Abortion rights supporters, elected officials and candidates show up to protest Supreme Court decision, Kentucky’s ban on abortion
A few hundred people gathered in Lexington Friday night and spoke out against the U.S. Supreme Court overturning the right to an abortion. For a few hours cars honked in support as protesters chanted, “My body, my choice,” and “We won’t go back.”
The court’s decision to overturn Roe v. Wade made abortion illegal immediately in Kentucky, one of several states with a trigger law.
The gathering was hosted by Planned Parenthood Advocates Alliance.
Rabbi David Wirtschafter of Temple Adath Israel said that the decision, “is an assault on our democracy.”
“When we deprive over fifty percent of the population of the electorate of bodily autonomy; we don’t have a democracy,” he said.
Marissa Webb, a volunteer with the Kentucky Health Justice Network, said the organization uses its donations to help pay for the cost of an abortion and other costs like travel expenses.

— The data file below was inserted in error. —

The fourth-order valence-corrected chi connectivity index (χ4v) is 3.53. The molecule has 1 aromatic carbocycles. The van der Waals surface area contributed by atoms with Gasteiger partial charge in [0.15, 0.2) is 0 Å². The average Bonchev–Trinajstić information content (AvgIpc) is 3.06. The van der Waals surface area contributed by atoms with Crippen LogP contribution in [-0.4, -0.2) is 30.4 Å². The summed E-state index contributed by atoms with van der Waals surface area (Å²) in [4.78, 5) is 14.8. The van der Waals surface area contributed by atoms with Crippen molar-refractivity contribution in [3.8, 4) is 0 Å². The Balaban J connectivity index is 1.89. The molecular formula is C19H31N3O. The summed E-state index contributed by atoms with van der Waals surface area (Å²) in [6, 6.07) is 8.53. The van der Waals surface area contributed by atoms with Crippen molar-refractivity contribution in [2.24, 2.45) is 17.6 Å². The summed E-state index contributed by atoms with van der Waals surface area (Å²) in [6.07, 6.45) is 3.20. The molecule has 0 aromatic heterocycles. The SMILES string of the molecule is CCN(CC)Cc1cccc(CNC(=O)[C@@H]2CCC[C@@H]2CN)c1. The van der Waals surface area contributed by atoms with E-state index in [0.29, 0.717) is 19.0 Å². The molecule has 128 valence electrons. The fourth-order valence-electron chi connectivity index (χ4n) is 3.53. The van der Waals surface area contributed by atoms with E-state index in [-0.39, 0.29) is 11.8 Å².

“Now we will have to go to Virginia or Illinois, and for the next 30 days Ohio and Indiana — that costs, the time off of work, the childcare costs, that is what your money is going toward,” Webb said.
Senator Reggie Thomas, a Democrat who represents parts of Fayette County, said other rights may be at stake.
“Understand that this could easily be just step one in what lies ahead,” Thomas said. “Justice Thomas even said in the opinion today that after this decision, let’s review conception, let’s review gay marriage. We have got to stop this train now.”
David Kloiber, a mayoral candidate, said if elected in November he would advise the police and judiciary…“Not to go after and prosecute these kinds of crime. When there’s so much violence in this city, when there’s so many other things that are out there that can protect our citizens more, we don't need to be going after people who are victims in all of this.”
Angela Evans is the presumptive Fayette County Attorney elect. She said emotions are high right now.
“A lot of people are hurting, a lot of people are frustrated and mad, and it was important to be here to show my support and to express my own frustration,” she said.
Aimee McCanney showed up because she fears for her young daughters.
“We have less rights than a gun right now. I mean you can carry anywhere; you can do anything with a gun…but what about my rights as a human being?” McCanney said.
“I fear every day I send my seven year-old to school that she’s going to have to go on a lockdown because of an active shooter or she’s not going to make it home because of that.”
A ballot initiative this November will ask Kentuckians to decide if the state constitution should be amended prohibiting the right to an abortion.